When we got back to American soil, we quickly had to get to our gate because of the prior delay, but thankfully we made it. But then, because nothing for me can ever be normal, our plane we were on for the last leg of the trip wouldn’t start. After another thirty-minute delay, we were finally taxiing toward the runway. That’s when the captain came on the PA and said some very unnerving words, “Okay, folks, as you noticed, we wouldn’t start and we were able to fire the right engine, but the left won’t fire. I’m hoping as we go full throttle the air will kick-start the left and everything will be fine. This is a normal procedure, but you may feel some tugging as we go down the runway. Like I said, this is a normal procedure. I haven’t done this before, but we should be in the air momentarily.” I know people like to tell it like it is, but did he have to say that he had never done this before?
As you can tell, we made it because I’m writing this, and after a long trip we were home, but my luggage was not. Somewhere it got lost in between Dulles and Lambert, and it would be three days before I would get it back. In my luggage were the mementos I had been given from Darius, so I was very nervous that they would be lost, but thankfully, I received them with my luggage. The mementos are in a white box that was taped at the Vilnuis airport, and I have yet to open the box because I fear it would be too painful, because the memories of when I received them were of such joy that I don’t know if I could handle the memories now.
Jetlag hit me bad, and the next three days are somewhat blurred. I bowled in my bowling league on the twenty-ninth, and then for some reason I drove to Indianapolis to see my mom, who was visiting my brother. I had slept from noon until eight the day prior, so I was awake enough to drive, so at 1:00 a.m., I decided to go.
It was a very foggy and nerve-racking trip. The fog was dense enough that from the right lane you would be unable to see the median, and all the while I was being passed by trucks and cars who were doing at least twenty miles per hour more than me and I was doing sixty, so I quickly picked my pace up because I would much rather do the hitting than be hit.
I made it safely to my brother’s house at six in the morning, and my mom was up to meet me. Later that morning my mom and I ate at IHOP. We talked and I talked about my trip and all that had happened since the last time I had seen her. I really wanted to see the Brennons, but contact could not be reached so my hope that the prior Christmas could be relived was dashed (Okay, I made one reference to a prior piece).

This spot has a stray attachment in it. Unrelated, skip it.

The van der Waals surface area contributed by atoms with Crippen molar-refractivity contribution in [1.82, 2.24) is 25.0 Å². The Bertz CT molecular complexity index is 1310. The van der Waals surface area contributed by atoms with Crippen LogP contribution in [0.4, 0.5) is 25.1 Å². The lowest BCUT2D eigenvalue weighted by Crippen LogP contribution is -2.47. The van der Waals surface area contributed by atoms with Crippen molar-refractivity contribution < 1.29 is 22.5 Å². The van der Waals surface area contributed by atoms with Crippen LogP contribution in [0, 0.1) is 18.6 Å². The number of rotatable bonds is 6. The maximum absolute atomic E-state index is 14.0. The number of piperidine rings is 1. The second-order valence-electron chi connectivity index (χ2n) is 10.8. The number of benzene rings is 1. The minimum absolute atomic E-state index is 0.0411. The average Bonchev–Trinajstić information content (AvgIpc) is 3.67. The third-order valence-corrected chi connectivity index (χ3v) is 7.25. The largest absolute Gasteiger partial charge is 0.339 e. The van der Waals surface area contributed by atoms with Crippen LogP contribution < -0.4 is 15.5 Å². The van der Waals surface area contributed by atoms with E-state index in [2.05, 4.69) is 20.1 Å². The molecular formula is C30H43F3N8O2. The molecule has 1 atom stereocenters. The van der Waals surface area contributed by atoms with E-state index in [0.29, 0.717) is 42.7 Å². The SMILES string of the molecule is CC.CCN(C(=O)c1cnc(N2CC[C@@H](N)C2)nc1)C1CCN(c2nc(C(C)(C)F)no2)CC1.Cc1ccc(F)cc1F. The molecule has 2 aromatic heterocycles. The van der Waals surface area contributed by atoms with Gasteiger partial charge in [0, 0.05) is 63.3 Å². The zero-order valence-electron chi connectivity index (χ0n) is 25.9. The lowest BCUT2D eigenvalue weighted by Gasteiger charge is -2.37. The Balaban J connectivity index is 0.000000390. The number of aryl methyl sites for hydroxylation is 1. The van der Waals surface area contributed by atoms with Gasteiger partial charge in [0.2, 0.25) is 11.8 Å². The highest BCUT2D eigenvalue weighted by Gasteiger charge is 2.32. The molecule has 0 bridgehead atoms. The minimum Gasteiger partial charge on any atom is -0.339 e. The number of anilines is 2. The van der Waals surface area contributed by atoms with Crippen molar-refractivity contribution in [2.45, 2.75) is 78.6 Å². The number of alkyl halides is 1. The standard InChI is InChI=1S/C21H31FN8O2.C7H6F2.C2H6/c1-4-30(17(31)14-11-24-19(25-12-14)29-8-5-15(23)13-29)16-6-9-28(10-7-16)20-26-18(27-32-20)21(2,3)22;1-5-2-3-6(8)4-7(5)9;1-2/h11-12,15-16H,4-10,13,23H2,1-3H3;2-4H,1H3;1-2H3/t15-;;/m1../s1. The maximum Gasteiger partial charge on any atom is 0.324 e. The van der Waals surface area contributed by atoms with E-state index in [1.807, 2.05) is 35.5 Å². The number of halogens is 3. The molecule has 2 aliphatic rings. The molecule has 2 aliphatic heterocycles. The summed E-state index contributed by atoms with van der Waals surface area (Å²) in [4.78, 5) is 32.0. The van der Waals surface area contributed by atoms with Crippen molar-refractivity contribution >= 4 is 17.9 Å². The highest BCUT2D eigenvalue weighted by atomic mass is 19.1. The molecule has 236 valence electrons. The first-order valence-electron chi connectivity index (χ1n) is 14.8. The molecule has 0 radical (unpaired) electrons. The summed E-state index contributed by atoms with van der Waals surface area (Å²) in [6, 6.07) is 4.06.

That evening, due to the jetlag, I went to sleep at 4:00 p.m., but because my brother’s place is rather noisy, I was awakened at 10:30 at night. I knew that I would be up for some while, and I didn’t want to sit and do nothing for the entire night, so just as spontaneous as my decision to drive to Indy, I made another one to drive back just twenty-one hours after I started my way there. My mom didn’t like this, as she wanted to be with me for New Year’s, but like I said, I didn’t want to do nothing all night, so I left and headed back home.
Something happened on that drive home that was most unexpected. My former girlfriend, Emily, called me and we talked for a good forty minutes. As she started to go, she said she would call me back after she ate, but in true Emily form, she never did, and to this day I haven’t gotten that phone call back.
That brings us to the end of the turbulent 2004. Will 2005 be any better?
As 2005 started, jetlag was dogging me much like a mosquito that keeps buzzing your ear. I just couldn’t shake it or get my hours back on a somewhat decent track. On January 4, I slept an astounding seventeen hours, and then I finally regained some control of normality on my sleep schedule.
A week and a half later, my dad talked to the Linger Production Group. They are the ones who produce ABC’s telecasts of the Indy Racing League races and the Indy 500. He talked to them about getting me an internship of some sort, and on first talking with them, it seemed like something could be worked out. Five days later it was said that I would be working the St. Petersburg race.
January 30 would mark the day that I would start to really take my writing seriously, and after that day I have been firing off pieces left and right.
February 4 marked my twenty-second birthday, and in true typical Aaron fashion it was a rather depressing day. For me nothing is more depressing than a birthday. It’s one more year toward the end, the end of what I don’t know, pick something and that’s what’s closer to the end.